September/October 2017 – Vol. 30 No. 1

Pasadena…Home of Science and Engineering in Southern California

Posted: Tuesday, February 1st, 2011

. . . and the 2011 California Science Education Conference

The beautiful city of Pasadena will host the 20th annual California Science Education Conference.  CSTA invites you to this charming Southern California “city that feels like a village.”  Not only does Pasadena offer excellent convention facilities, hotels, and restaurants, it is also home to institutions that are recognized worldwide for the important contributions they have made to science and technology since the early 20th century.

Some of the biggest advances in astronomy, medicine, geology, and space exploration have occurred here, making it a great location in which to host the 2011 California Science Education Conference.

Pasadena’s reputation as a major center for science continues to attract great minds eager to make the next big discovery.  Pasadena is the home of many venerable science and engineering institutions, including Jet Propulsion Laboratory (JPL) and California Institute of Technology (Caltech).  Below are a few fun facts about these institutions:

Caltech

Caltech is one of the finest academic and research institutions in the world. Modern earthquake science was born here in the 1920s and 1930s with the invention of a sensitive seismograph to record earthquakes and the development of the Richter Scale to measure them.  The principles of modern aviation and jet flight grew out of work carried on at Caltech by Theodore von Karman.  During the 1930s, von Karman and his students developed the principles of airplane design and flight that helped get the aircraft industry off the ground.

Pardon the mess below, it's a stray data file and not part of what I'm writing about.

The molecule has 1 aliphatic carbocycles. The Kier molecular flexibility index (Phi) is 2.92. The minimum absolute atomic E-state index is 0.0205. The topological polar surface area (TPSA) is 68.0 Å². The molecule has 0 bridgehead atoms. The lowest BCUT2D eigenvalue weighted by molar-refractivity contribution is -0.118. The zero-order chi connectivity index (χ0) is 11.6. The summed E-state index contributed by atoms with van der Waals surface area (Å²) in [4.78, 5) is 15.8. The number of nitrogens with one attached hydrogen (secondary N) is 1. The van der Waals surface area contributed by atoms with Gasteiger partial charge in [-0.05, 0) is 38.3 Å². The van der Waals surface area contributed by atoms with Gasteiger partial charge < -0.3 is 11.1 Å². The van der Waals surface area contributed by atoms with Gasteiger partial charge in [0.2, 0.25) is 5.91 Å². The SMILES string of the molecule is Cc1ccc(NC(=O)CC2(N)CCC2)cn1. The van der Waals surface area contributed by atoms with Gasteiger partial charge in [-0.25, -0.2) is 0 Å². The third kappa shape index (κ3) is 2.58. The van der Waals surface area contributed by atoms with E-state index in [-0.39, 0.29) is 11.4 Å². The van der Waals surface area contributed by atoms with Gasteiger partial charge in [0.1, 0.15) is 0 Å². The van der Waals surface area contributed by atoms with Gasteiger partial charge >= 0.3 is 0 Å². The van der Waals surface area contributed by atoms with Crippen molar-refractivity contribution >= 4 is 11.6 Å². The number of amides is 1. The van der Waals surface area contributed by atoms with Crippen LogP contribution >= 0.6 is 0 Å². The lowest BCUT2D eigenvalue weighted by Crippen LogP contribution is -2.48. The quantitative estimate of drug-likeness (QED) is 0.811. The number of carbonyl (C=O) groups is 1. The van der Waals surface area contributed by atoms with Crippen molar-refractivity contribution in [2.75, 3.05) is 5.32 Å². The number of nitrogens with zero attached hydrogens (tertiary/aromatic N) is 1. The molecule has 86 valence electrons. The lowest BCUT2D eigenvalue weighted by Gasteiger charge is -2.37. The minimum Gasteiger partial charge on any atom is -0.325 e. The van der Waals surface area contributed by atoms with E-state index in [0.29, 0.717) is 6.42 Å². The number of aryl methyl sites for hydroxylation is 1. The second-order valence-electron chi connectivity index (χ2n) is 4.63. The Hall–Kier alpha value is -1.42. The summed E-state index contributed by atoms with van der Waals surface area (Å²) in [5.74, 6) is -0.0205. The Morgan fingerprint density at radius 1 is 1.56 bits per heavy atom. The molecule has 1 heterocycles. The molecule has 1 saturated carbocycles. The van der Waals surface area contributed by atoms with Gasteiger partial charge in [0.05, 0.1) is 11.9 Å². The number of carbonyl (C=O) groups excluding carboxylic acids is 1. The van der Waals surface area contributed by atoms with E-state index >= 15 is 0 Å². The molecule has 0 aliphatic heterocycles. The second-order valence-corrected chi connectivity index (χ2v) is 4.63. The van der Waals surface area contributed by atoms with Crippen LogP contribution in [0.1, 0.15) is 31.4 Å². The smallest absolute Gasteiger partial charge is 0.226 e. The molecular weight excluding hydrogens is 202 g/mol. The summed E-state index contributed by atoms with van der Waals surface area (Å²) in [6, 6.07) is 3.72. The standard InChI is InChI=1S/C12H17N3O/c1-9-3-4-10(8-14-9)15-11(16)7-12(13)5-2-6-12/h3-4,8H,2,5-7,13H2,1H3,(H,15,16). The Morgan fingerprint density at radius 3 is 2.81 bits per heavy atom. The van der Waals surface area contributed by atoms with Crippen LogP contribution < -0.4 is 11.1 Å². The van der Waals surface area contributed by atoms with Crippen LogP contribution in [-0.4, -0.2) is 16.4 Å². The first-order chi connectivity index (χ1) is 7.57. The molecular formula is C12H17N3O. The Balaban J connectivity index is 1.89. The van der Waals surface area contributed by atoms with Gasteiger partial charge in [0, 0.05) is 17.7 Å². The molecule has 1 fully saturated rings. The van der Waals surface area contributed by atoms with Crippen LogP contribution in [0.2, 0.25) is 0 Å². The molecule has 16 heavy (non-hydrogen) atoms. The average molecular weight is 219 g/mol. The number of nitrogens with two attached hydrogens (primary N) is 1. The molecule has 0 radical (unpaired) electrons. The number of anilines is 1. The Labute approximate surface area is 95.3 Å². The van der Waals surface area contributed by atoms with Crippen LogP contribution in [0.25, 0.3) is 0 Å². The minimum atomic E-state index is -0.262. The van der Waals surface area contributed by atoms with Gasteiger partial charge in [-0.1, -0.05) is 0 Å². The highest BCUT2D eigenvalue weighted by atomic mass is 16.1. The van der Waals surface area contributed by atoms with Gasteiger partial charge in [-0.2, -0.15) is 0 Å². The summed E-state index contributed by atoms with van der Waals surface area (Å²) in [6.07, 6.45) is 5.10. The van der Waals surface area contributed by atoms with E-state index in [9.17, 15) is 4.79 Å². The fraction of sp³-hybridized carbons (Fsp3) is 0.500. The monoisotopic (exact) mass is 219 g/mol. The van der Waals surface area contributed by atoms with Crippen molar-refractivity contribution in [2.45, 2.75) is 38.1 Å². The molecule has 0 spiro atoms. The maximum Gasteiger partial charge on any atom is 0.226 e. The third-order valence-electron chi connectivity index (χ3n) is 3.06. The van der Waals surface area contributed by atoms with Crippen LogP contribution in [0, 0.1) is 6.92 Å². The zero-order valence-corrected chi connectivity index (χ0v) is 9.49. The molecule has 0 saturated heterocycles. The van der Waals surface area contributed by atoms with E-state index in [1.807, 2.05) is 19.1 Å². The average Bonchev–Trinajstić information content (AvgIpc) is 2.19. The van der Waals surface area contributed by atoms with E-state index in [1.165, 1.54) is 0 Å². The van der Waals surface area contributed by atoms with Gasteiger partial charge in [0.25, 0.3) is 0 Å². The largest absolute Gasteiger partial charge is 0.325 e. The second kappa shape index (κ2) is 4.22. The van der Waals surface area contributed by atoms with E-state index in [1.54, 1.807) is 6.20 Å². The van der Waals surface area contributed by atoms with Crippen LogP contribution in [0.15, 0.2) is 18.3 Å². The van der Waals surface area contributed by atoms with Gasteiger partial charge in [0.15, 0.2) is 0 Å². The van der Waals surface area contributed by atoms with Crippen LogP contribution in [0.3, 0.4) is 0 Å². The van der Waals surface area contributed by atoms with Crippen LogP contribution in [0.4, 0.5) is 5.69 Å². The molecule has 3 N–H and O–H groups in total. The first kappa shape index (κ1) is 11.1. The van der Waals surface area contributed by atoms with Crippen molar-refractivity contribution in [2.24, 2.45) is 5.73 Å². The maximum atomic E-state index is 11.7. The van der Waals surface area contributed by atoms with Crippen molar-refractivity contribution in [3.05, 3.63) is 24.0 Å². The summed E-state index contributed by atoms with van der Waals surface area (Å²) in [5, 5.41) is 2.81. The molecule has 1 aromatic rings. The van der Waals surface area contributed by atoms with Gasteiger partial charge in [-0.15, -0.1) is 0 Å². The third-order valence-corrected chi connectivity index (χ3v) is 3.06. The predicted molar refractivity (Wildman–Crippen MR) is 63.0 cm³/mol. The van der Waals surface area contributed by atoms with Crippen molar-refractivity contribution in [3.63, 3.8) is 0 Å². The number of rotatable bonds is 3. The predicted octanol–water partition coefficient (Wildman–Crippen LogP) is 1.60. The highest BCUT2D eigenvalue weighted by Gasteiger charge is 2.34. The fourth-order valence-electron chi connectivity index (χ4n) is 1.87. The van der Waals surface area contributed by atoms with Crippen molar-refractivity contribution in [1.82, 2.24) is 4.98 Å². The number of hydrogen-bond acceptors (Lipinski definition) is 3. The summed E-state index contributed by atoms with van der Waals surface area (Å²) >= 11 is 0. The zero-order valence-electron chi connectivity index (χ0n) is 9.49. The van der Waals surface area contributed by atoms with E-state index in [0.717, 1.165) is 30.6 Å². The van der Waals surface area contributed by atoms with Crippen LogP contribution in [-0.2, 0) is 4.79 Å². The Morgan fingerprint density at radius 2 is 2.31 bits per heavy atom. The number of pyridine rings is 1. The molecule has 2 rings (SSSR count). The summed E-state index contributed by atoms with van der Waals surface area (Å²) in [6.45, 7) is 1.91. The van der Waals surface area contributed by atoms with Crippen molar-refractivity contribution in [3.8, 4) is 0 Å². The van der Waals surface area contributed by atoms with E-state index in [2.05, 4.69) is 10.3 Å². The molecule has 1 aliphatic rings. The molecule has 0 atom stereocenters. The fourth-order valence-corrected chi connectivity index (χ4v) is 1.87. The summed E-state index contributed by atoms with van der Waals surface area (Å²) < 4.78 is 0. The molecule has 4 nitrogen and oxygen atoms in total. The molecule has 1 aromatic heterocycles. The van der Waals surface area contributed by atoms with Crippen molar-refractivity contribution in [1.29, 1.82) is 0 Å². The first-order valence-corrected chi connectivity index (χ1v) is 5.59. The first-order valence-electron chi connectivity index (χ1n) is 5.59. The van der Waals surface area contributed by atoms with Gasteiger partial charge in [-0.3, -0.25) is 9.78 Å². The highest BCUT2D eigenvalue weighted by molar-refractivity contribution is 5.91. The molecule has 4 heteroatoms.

Caltech is known as the center of the universe for astronomers because of its major contributions to the field.  In 1948, Caltech completed the first survey of the entire sky visible from the northern hemisphere, a survey that created an atlas of the heavens that  astronomers the world over used for the next three decades.

Psychobiologist Roger Sperry determined that the left hemisphere of the brain and the right hemisphere of the brain are specialized for different capacities here in 1981.  Caltech receives more invention disclosures per faculty member than any other university in the nation.  The university has received over 1,800 U.S. patents since 1980.

JPL

In the mid-1930s, off-campus experiments by several of Theodore von Karman’s Caltech students led to the establishment in 1943 of the world famous Jet Propulsion Laboratory (JPL).  Today JPL is the nerve center of America’s robotic space program.

Though a part of NASA, JPL is still managed by Caltech.  In the early 1940s, JPL developed the United States’ first rockets and guided missiles.  In 1958, JPL helped create and launch Explorer I, the first U.S. satellite.  This started the “space race” with the Soviet Union.  That year JPL joined space exploration as part of the newly formed NASA.  In the 1960s, 1970s, and 1980s, JPL launched the Pioneer, Mariner, Voyager, Magellan, and Galileo missions to explore the solar system.  In July 1997, the Mars Pathfinder and its Sojourner rover captivated the world with its spectacular images of the Martian surface.  Currently JPL has 20 spacecraft and nine instruments conducting active missions.

What better place to host a conference that brings together in one location the who’s who of science education in California?  Start making your plans to participate today.  Registration for the 2011 conference will open in June.

Written by California Science Teachers Association

California Science Teachers Association

CSTA represents science educators statewide—in every science discipline at every grade level, Kindergarten through University.

2 Responses

  1. When will the Conference take place?

  2. Dear John,
    The conference will take place October 21 – 23, 2011 at the Pasadena Convention Center.

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